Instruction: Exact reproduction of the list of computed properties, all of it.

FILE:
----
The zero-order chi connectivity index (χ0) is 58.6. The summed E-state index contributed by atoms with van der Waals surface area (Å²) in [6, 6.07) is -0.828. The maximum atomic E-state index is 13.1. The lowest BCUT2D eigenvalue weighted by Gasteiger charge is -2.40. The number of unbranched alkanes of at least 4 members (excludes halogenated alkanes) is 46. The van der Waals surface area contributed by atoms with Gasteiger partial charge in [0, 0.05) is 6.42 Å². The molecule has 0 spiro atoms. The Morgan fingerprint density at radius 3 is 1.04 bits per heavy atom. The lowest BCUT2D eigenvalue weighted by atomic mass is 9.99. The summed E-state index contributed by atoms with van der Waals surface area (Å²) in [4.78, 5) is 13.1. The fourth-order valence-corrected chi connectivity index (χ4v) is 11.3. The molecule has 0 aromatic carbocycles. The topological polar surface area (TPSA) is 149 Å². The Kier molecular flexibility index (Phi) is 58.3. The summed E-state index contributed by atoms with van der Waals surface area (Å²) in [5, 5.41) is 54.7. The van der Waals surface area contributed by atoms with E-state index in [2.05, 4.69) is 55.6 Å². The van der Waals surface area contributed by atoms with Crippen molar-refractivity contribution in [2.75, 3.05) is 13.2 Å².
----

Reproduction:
The zero-order chi connectivity index (χ0) is 58.6. The summed E-state index contributed by atoms with van der Waals surface area (Å²) in [6, 6.07) is -0.828. The maximum atomic E-state index is 13.1. The lowest BCUT2D eigenvalue weighted by Gasteiger charge is -2.40. The number of unbranched alkanes of at least 4 members (excludes halogenated alkanes) is 46. The van der Waals surface area contributed by atoms with Gasteiger partial charge in [0, 0.05) is 6.42 Å². The molecule has 0 spiro atoms. The Morgan fingerprint density at radius 3 is 1.04 bits per heavy atom. The lowest BCUT2D eigenvalue weighted by atomic mass is 9.99. The summed E-state index contributed by atoms with van der Waals surface area (Å²) in [4.78, 5) is 13.1. The fourth-order valence-corrected chi connectivity index (χ4v) is 11.3. The molecule has 0 aromatic carbocycles. The topological polar surface area (TPSA) is 149 Å². The Kier molecular flexibility index (Phi) is 58.3. The summed E-state index contributed by atoms with van der Waals surface area (Å²) in [5, 5.41) is 54.7. The van der Waals surface area contributed by atoms with E-state index in [2.05, 4.69) is 55.6 Å². The van der Waals surface area contributed by atoms with Crippen molar-refractivity contribution in [2.75, 3.05) is 13.2 Å².